No, this is not a paid post about Slack.
We’re talking about:
Noun: ‘A spell of inactivity or laziness.’
Shane Parrish published an interesting post recently on the value of keeping some slack in your schedule, which we think will resonate a lot with managers.
That definition above, which comes from the Oxford Languages dictionary, neatly demonstrates exactly the issue Parrish explores. We live in a time where companies and individuals feel intense pressure to be productive, optimising every minute of our working day for output.
Parrish’s point is that this probably makes you worse at your job.
If every minute of your day is planned, you’re not able to respond promptly to new developments and opportunities, which could/should be higher priority. This makes you less effective in your role.
He draws upon the work of Tom DeMarco who used the analogy of one of those puzzle games consisting of eight numbered tiles in a box, with one empty space so you can slide them around one at a time to make the correct pattern.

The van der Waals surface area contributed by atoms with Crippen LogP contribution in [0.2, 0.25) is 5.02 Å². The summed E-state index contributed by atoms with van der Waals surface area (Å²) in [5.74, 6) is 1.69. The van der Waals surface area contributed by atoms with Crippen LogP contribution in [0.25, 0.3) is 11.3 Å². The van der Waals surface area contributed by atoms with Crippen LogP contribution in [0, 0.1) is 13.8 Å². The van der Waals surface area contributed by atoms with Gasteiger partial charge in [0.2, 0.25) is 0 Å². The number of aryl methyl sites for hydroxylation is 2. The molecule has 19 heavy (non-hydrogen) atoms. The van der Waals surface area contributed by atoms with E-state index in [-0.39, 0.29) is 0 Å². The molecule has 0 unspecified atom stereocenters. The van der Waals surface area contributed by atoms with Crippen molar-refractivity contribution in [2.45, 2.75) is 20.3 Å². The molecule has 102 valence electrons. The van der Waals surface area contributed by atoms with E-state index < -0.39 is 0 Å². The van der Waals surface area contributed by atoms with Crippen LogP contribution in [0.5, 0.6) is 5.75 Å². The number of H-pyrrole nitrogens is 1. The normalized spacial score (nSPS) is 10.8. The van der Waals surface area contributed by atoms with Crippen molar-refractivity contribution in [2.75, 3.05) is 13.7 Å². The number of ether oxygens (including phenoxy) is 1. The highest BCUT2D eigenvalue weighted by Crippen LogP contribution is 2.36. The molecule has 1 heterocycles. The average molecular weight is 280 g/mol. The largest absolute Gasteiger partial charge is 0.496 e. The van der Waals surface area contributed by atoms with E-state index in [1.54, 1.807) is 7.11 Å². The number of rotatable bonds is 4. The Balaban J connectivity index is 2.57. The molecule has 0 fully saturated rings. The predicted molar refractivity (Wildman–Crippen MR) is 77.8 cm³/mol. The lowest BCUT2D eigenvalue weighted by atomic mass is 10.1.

As he says:
‘Without the open space, there is no further possibility of moving tiles at all. The layout is optimal as it is, but if time proves otherwise, there is no way to change it.’ Tom DeMarco
This is particularly true for roles which have lots of different responsibilities, and require frequent context-switching and decision-making, like managers.
As a secondary order effect, the impact of having to make decisions and re-prioritise when you don’t have any slack is a recipe for intense stress (we explored this in a previous newsletter).
So try and give yourself some slack in your schedule. It’s not laziness. This ‘inactivity’ will likely make you a better manager.